In Securities & Exchange Commission v. Goble, 2012 WL 1918819 (11th Cir. May 29, 2012), the United States Court of Appeals for the Eleventh Circuit held that the recording of a sham transaction in the corporate books did not constitute “securities fraud” in violation of Section 10(b) of the Securities Exchange Act of 1934 (“Exchange Act”), 15 U.S.C. § 78j(b), and Securities & Exchange Commission (“SEC”) Rule 10b-5, 17 C.F.R. § 240.10b-5, because “a misrepresentation that would only influence an individual’s choice of broker-dealers cannot form the basis for § 10(b) securities fraud liability.” In so holding, the Eleventh Circuit declined “the SEC’s invitation to expand [the] definition of materiality” to capture the misrepresentation.
Richard Goble founded and controlled North American Clearing, Inc. (“North American”), a clearing broker for about forty small brokerage firms which cleared transactions for more than 10,000 customer accounts valued at more than $500 million. During late 2007 and early 2008, North American faced declining revenues, and allegedly struggled to meet its operating expenses and make required contributions to its cash reserve account as required by SEC regulations. Finally, in May 2008, Goble directed the CFO of North American to record a sham transaction — a $5 million money market purchase — to make it appear that North American could withdraw $3.4 million from its cash reserve account. Financial Industry Regulatory Authority, Inc. examiners discovered a discrepancy created by the sham money market purchase and demanded an explanation. An SEC enforcement action followed, charging that North American violated the Customer Protection Rule under Section 15(c)(3) of the Exchange Act, 15 U.S.C. § 78o(c)(3), codified in SEC Rule 15c3-3, 17 C.F.R. § 240.15c3-3, and the Exchange Act’s books and records requirements under Section 17(a) of the Exchange Act, 15 U.S.C. § 78q(a), codified in SEC Rule 17a-3, 17 C.F.R. § 240.17a-3. The SEC also charged Goble with violating Rule 10b-5 (in addition to aiding and abetting the firm’s alleged securities law violations).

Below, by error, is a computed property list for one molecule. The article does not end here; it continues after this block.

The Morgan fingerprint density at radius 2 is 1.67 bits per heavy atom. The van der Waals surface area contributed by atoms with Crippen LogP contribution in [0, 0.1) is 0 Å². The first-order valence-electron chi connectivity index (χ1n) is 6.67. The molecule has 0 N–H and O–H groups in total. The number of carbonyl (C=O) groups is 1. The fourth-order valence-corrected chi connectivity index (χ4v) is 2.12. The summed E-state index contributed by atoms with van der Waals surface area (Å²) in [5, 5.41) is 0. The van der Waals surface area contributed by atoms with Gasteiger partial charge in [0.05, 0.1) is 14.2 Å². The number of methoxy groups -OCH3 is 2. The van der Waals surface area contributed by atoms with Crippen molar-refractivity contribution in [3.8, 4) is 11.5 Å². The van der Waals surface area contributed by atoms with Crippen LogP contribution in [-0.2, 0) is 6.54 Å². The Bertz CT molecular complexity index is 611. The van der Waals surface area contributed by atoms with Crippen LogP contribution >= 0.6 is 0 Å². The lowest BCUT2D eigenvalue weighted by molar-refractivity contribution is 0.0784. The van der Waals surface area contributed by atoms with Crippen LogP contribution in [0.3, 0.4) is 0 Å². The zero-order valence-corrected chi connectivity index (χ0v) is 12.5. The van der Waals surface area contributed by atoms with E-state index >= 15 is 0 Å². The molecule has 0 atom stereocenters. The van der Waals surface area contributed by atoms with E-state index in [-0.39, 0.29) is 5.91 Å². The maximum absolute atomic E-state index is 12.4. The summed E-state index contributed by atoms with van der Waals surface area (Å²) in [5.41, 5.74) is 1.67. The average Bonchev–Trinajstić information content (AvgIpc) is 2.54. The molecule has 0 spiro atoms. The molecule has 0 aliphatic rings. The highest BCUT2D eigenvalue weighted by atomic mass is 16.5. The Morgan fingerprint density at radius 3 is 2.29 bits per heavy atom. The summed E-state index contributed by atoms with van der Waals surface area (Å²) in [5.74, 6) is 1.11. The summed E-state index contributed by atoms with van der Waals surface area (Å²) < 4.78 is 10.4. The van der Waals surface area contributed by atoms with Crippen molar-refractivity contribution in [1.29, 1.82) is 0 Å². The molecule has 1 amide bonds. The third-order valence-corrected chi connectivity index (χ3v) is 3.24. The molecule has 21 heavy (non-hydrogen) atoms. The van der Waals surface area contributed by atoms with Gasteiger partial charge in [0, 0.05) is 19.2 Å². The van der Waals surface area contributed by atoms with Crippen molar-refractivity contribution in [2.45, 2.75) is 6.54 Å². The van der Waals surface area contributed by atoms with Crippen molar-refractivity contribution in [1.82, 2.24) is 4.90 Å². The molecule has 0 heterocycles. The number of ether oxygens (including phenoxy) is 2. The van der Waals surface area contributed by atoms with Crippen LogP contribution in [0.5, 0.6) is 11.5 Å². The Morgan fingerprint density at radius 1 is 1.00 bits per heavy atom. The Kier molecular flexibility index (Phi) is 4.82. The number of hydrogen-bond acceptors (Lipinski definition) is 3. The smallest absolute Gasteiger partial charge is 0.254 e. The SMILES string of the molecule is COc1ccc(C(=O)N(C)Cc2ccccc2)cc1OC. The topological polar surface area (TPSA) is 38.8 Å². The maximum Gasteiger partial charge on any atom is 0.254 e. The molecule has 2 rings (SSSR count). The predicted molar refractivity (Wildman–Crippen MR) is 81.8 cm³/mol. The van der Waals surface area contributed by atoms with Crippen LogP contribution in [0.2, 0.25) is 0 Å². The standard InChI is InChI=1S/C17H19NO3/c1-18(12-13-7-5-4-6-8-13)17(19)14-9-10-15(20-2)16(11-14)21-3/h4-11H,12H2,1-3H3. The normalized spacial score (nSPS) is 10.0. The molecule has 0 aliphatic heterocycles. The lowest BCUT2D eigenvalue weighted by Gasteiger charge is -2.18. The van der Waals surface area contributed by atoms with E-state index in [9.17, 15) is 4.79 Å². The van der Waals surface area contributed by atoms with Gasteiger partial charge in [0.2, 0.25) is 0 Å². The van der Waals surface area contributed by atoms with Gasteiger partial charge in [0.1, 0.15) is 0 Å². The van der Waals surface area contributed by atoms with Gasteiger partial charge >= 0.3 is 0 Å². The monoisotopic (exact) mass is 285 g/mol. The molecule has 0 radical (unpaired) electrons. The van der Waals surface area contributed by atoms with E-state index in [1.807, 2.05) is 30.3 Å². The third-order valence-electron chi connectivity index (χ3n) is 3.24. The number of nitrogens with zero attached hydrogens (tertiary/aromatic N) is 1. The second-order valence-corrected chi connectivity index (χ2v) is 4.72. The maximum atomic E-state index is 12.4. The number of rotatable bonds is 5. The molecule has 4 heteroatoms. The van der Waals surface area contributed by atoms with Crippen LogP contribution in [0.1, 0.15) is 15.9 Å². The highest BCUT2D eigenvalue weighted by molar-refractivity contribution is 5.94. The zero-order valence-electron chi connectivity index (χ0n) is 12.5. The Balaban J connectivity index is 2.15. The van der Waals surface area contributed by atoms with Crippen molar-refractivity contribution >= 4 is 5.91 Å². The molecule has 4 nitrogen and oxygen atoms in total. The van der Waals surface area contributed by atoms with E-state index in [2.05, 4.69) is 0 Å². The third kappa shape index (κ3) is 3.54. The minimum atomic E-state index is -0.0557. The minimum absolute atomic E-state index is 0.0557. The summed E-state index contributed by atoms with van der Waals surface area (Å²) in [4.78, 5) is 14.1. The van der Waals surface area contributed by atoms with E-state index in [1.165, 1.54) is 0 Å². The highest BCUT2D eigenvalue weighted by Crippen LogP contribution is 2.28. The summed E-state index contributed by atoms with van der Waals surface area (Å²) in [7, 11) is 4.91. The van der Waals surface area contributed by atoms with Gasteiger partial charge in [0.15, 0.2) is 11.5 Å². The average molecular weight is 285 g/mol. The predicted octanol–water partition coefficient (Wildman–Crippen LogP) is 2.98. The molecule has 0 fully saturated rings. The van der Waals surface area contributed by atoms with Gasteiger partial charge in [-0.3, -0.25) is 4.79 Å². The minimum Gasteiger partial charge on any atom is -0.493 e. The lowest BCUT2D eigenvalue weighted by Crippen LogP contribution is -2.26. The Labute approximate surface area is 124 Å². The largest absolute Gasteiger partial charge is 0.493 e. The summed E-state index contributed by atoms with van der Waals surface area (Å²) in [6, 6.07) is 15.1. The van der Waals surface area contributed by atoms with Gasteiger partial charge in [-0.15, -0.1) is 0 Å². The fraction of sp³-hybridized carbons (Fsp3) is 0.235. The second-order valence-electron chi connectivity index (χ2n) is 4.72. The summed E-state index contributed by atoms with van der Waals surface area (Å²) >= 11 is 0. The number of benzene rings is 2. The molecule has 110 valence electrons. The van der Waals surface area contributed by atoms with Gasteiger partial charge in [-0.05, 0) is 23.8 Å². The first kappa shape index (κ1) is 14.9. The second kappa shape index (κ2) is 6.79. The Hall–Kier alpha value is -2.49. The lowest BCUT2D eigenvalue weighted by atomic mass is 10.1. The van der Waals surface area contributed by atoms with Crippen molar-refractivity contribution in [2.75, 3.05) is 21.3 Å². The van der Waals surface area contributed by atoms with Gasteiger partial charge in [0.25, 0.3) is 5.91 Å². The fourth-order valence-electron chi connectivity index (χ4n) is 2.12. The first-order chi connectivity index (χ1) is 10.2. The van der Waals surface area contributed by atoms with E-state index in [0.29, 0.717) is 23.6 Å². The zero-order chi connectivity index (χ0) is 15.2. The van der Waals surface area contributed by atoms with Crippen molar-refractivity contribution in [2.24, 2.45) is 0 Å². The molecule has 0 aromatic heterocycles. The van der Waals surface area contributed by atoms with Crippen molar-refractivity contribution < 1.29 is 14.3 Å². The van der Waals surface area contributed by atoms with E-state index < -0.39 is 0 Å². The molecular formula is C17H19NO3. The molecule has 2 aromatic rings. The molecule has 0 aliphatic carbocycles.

The SEC settled with North American, but not Goble personally. After trial, the United States District Court for the Middle District of Florida held that Goble’s actions concerning the sham money market transaction violated Section 10(b) and Rule 10b-5 (in addition to aiding and abetting the firm’s violations). The district court enjoined Goble from future violations of the securities laws and permanently restrained him from seeking a securities license or engaging in the securities business.
On appeal, the Eleventh Circuit reversed the district court’s judgment on the Section 10(b) count, upheld the judgment on the aiding and abetting count and remanded for reconsideration of the injunctive relief and the bar.
The Eleventh Circuit “easily dispatched” the SEC’s allegation that Goble’s recording of a sham transaction was a “material misrepresentation” under the Exchange Act. The Court held that the materiality test focuses on whether a reasonable person would attach “importance” to the fact misrepresented in determining a “course of action.” The Eleventh Circuited noted that it understood this “course of action” to mean an “investment decision — not an individual’s choice of broker-dealers.” Thus, “a misrepresentation that would only influence an individual’s choice of broker-dealers cannot form the basis for a §10(b) securities fraud liability.” The Eleventh Circuit also held that even if Goble had made a “material misrepresentation,” that misrepresentation was not made “in connection with the purchase or sale of securities,” even though it assumed, without deciding, that the money market fund was a security. The Eleventh Circuit also noted that even though the United States Supreme Court has instructed that Section 10(b) be construed “flexibly to effectuate its remedial purposes” (SEC v. Zandford , 535 U.S. 813, 819, (2002)), Goble did not engage in an actual “purchase” of a security for purposes of Section 10(b). Since the only “purchase” was a sham transaction, it was neither a “purchase” nor “the type of fraudulent behavior which was meant to be forbidden by the statute and the rule.”
This decision reflects than an investor’s choice of broker-dealer is not “material” because it does not relate to an “investment decision.” In so holding, the Eleventh Circuit constricted the reach of Section 10(b) of the Exchange Act and tightened the standards for issuing an injunction, precluding “obey the law” orders which have long been a staple of SEC enforcement.